Yale physicists have developed an error-correcting cat — a new device that combines the Schrödinger’s cat concept of superposition (a physical system existing in two states at once) with the ability to fix some of the trickiest errors in a quantum computation.
It is Yale’s latest breakthrough in the effort to master and manipulate the physics necessary for a useful quantum computer: correcting the stream of errors that crop up among fragile bits of quantum information, called qubits, while performing a task.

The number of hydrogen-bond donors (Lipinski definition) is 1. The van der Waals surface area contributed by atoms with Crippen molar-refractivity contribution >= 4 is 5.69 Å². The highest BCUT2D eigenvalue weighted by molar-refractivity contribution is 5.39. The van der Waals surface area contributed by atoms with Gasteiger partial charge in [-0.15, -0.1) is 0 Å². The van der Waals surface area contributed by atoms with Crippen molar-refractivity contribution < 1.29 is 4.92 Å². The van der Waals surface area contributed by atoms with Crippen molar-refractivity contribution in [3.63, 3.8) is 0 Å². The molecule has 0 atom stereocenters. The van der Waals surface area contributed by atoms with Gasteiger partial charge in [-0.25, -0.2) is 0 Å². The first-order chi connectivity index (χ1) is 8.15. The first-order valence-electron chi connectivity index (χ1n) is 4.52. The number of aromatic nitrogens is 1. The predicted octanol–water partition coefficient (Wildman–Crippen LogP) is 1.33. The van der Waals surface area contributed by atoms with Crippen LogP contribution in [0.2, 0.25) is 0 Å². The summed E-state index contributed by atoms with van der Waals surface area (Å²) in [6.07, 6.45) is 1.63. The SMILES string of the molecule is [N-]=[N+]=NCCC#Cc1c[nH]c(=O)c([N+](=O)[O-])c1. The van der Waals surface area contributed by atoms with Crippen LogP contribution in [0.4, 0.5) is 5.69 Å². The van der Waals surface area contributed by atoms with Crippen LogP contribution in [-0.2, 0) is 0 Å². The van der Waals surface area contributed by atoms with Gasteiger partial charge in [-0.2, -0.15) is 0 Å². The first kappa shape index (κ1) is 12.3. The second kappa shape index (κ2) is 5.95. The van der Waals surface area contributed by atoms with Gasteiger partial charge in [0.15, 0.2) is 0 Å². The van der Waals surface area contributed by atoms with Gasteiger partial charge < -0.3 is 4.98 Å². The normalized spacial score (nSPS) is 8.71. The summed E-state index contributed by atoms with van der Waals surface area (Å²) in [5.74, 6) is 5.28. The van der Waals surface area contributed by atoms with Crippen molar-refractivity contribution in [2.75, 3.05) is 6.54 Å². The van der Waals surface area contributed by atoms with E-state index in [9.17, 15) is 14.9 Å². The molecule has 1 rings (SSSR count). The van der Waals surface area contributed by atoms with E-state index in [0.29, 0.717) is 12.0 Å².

A new study reporting on the discovery appears in the journal Nature. The senior author is Michel Devoret, Yale’s F.W. Beinecke Professor of Applied Physics and Physics. The study’s co-first authors are Alexander Grimm, a former postdoctoral associate in Devoret’s lab who is now a tenure-track scientist at the Paul Scherrer Institute in Switzerland, and Nicholas Frattini, a graduate student in Devoret’s lab.
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